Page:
Our greatest power is not the power we have over others, but the power we have over ourselves
Many people hunger for power. Such power-hungry people usually define power in terms of externals, in terms of how much they can control others and make them bend to their will. Even if they gain power, they don’t become happy, which is the purpose of everything we do, including seek power.
Srimad-Bhagavatam in its seventh canto describes the story of the demon-king Hiranyakashipu who had unrivalled power all over the universe. His power was far greater than even the aspirations of most people in today’s world, what to speak of their achievements. And yet despite such power, he was never satisfied. Why? Because he didn’t have control over his mind and senses. He kept looking at things which he didn’t have control over such as his saintly son Prahlad who wouldn’t worship him as God.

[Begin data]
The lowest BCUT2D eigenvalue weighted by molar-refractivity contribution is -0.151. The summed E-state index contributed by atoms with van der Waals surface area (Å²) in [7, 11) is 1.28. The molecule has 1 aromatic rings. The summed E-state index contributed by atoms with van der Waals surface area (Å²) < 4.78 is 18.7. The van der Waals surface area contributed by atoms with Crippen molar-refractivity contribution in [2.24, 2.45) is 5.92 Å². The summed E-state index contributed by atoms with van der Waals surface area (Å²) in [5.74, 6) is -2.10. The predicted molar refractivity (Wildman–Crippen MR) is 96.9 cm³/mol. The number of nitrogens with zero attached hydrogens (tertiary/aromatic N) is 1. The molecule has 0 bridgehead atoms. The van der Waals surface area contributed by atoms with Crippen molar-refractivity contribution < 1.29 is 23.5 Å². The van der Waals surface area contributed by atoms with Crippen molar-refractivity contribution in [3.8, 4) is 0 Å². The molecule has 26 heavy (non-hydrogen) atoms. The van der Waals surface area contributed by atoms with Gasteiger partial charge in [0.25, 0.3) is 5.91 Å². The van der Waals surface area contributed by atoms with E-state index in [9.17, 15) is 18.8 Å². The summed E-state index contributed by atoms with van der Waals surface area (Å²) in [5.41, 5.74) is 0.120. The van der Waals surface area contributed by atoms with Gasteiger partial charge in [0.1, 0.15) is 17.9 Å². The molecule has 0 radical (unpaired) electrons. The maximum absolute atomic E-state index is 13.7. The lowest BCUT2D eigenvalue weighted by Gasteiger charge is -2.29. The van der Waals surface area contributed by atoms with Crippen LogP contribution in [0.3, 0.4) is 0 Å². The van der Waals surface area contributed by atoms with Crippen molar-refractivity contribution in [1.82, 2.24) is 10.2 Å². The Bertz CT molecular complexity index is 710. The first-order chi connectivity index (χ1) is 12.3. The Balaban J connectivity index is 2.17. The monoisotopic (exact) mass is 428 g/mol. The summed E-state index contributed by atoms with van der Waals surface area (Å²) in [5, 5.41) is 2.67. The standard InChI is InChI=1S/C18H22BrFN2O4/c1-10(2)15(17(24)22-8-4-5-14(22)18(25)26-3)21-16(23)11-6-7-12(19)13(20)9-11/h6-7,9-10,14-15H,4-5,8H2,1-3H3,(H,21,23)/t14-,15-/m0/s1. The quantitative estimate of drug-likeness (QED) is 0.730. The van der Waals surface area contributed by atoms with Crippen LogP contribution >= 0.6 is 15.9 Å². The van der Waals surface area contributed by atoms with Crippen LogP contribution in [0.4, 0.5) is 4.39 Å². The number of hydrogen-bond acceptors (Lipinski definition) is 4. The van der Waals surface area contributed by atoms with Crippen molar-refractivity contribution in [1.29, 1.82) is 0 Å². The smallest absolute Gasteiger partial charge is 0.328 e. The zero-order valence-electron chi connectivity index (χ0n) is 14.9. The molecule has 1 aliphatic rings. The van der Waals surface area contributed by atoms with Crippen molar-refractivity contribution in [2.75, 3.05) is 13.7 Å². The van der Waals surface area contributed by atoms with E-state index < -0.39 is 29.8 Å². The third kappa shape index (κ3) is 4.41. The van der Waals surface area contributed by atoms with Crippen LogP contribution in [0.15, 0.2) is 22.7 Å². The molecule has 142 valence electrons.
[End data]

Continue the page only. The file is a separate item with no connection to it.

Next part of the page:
Generalizing the principle illustrated through this pastime, the Bhagavad-gita (16.13-15) outlines the mentality of the power-hungry who scheme and kill for gaining power, but who are through and through deluded by ignorance. So, they are always filled with anxiety (16.11) and are doomed to hellish suffering (16.16).
We need to seek power over ourselves, power over our own desires. The Gita (05.23) declares that those who can curb the power of desire and anger can become spiritually situated and can thus become satisfied. Only when we have power over ourselves can we direct our thoughts away from that which brings misery and towards that which brings joy. By thus redefining our conception of power, we can wholeheartedly pursue the path of spiritual growth and relish lasting fulfilment.
By our past karma, we may or may not be destined to acquire external power. But by practicing bhakti-yoga, we all can attain internal power and thereby attain satisfaction.
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